Object Lessons is a series of short, beautifully designed books about the hidden lives of ordinary things. For as long as people have traveled to distant lands, they have brought home objects to certify the journey. More than mere merchandise, these travel souvenirs take on a personal and cultural meaning that goes beyond the object itself. Drawing on several millennia of examples-from the relic-driven quests of early Christians, to the mass-produced tchotchkes that line the shelves of a Disney gift shop-travel writer Rolf Potts delves into a complicated history that explores issues of authenticity, cultural obligation, market forces, human suffering, and self-presentation. Souvenirs are shown for what they really are: not just objects, but personalized forms of folk storytelling that enable people to make sense of the world and their place in it.'Object Lessons is published in partnership with an essay series in The Atlantic.Souvenir features illustrations by Cedar Van Tassel

Souvenir (Object Lessons)

by Rolf Potts Cedar Van Tassel

Object Lessons is a series of short, beautifully designed books about the hidden lives of ordinary things. For as long as people have traveled to distant lands, they have brought home objects to certify the journey. More than mere merchandise, these travel souvenirs take on a personal and cultural meaning that goes beyond the object itself. Drawing on several millennia of examples-from the relic-driven quests of early Christians, to the mass-produced tchotchkes that line the shelves of a Disney gift shop-travel writer Rolf Potts delves into a complicated history that explores issues of authenticity, cultural obligation, market forces, human suffering, and self-presentation. Souvenirs are shown for what they really are: not just objects, but personalized forms of folk storytelling that enable people to make sense of the world and their place in it.'Object Lessons is published in partnership with an essay series in The Atlantic.Souvenir features illustrations by Cedar Van Tassel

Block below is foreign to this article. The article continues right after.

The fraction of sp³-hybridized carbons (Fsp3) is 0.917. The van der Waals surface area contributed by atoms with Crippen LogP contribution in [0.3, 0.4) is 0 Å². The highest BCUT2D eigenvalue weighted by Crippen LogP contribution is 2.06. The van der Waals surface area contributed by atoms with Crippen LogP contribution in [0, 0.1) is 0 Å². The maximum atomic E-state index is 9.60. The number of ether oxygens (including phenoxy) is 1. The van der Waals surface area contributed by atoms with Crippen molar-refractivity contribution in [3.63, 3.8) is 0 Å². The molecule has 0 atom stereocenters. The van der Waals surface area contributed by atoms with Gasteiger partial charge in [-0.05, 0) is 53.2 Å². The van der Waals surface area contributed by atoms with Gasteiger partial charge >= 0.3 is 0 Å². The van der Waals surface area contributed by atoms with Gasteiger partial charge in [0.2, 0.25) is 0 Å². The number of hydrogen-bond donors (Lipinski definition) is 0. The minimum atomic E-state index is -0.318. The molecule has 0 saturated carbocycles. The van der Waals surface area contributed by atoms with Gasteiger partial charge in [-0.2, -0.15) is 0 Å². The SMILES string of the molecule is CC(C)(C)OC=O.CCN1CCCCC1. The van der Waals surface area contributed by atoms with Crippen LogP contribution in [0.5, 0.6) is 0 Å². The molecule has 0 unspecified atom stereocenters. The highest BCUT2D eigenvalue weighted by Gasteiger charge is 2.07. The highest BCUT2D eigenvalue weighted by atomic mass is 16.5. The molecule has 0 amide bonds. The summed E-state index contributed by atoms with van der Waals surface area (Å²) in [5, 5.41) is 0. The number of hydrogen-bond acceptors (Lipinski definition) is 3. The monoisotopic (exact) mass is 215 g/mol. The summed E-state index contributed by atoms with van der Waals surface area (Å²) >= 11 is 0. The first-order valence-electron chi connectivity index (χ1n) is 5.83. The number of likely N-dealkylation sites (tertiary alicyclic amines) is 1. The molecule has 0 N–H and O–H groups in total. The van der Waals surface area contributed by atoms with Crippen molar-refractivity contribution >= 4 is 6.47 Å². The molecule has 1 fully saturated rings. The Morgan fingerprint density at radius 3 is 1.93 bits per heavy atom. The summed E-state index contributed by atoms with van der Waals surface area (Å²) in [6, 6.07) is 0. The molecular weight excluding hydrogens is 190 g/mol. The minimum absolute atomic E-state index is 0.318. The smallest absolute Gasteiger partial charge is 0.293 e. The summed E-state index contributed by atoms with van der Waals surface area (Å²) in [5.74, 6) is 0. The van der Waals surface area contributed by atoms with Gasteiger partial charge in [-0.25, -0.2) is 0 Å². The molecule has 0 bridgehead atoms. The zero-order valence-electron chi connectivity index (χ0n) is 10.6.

Sovereign Amity: Figures of Friendship in Shakespearean Contexts

by Laurie Shannon

Renaissance formulations of friendship typically cast the friend as "another self" and idealized a pair of friends as "one soul in two bodies." Laurie Shannon's Sovereign Amity puts this stress on the likeness of friends into context and offers a historical account of its place in English culture and politics. Shannon demonstrates that the likeness of sex and station urged in friendship enabled a civic parity not present in other social forms. Early modern friendship was nothing less than a utopian political discourse. It preceded the advent of liberal thought, and it made its case in the terms of gender, eroticism, counsel, and kingship. To show the power of friendship in early modernity, Shannon ranges widely among translations of classical essays; the works of Elizabeth I, Montaigne, Donne, and Bacon; and popular literature, to focus finally on the plays of Shakespeare. Her study will interest scholars of literature, history, gender, sexuality, and political thought, and anyone interested in a general account of the English Renaissance.

Sovereign Fictions: Poetics and Politics in the Age of Russian Realism (Thinking Literature)

by Ilya Kliger

An exploration of Russian realist fiction reveals a preoccupation with the absolutist state. The nineteenth-century novel is generally assumed to owe its basic social imaginaries to the ideologies, institutions, and practices of modern civil society. In Sovereign Fictions, Ilya Kliger asks what happens to the novel when its fundamental sociohistorical orientation is, as in the case of Russian realism, toward the state. Kliger explores Russian realism’s distinctive construals of sociality through a broad range of texts from the 1830s to the 1870s, including major works by Tolstoy, Dostoevsky, Gogol, Pushkin, Lermontov, Goncharov, and Turgenev, and several lesser-known but influential books of the period, including Alexander Druzhinin’s Polinka Saks (1847), Aleksei Pisemsky’s One Thousand Souls (1858), and Vasily Sleptsov’s Hard Times (1865). Challenging much current scholarly consensus about the social dynamics of nineteenth-century realist fiction, Sovereign Fictions offers an important intervention in socially inflected theories of the novel and in current thinking on representations of power and historical poetics.

Sovereign Fictions: Poetics and Politics in the Age of Russian Realism (Thinking Literature)

by Ilya Kliger